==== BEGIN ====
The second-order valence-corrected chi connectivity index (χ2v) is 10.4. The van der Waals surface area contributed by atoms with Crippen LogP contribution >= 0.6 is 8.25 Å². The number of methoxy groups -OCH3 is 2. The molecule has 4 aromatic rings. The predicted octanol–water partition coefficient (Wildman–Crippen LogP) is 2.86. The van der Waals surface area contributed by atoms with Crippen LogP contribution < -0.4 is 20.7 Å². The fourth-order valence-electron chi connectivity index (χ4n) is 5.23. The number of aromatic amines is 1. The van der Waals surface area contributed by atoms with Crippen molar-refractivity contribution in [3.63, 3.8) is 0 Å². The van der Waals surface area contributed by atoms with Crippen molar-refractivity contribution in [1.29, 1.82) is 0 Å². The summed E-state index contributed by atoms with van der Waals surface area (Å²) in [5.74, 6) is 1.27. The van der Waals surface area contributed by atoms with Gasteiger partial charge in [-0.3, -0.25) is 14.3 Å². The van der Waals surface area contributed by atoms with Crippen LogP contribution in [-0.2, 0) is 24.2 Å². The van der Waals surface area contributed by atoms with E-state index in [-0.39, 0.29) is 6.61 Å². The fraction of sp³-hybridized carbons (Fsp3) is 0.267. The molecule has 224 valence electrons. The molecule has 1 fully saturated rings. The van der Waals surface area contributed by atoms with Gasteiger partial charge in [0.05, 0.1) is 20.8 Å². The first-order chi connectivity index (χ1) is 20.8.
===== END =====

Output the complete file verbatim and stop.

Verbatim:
The second-order valence-corrected chi connectivity index (χ2v) is 10.4. The van der Waals surface area contributed by atoms with Crippen LogP contribution >= 0.6 is 8.25 Å². The number of methoxy groups -OCH3 is 2. The molecule has 4 aromatic rings. The predicted octanol–water partition coefficient (Wildman–Crippen LogP) is 2.86. The van der Waals surface area contributed by atoms with Crippen LogP contribution < -0.4 is 20.7 Å². The fourth-order valence-electron chi connectivity index (χ4n) is 5.23. The number of aromatic amines is 1. The van der Waals surface area contributed by atoms with Crippen molar-refractivity contribution in [3.63, 3.8) is 0 Å². The van der Waals surface area contributed by atoms with Crippen molar-refractivity contribution in [1.29, 1.82) is 0 Å². The summed E-state index contributed by atoms with van der Waals surface area (Å²) in [5.74, 6) is 1.27. The van der Waals surface area contributed by atoms with Gasteiger partial charge in [-0.3, -0.25) is 14.3 Å². The van der Waals surface area contributed by atoms with Crippen LogP contribution in [-0.2, 0) is 24.2 Å². The van der Waals surface area contributed by atoms with E-state index in [-0.39, 0.29) is 6.61 Å². The fraction of sp³-hybridized carbons (Fsp3) is 0.267. The molecule has 224 valence electrons. The molecule has 1 fully saturated rings. The van der Waals surface area contributed by atoms with Gasteiger partial charge in [0.05, 0.1) is 20.8 Å². The first-order chi connectivity index (χ1) is 20.8.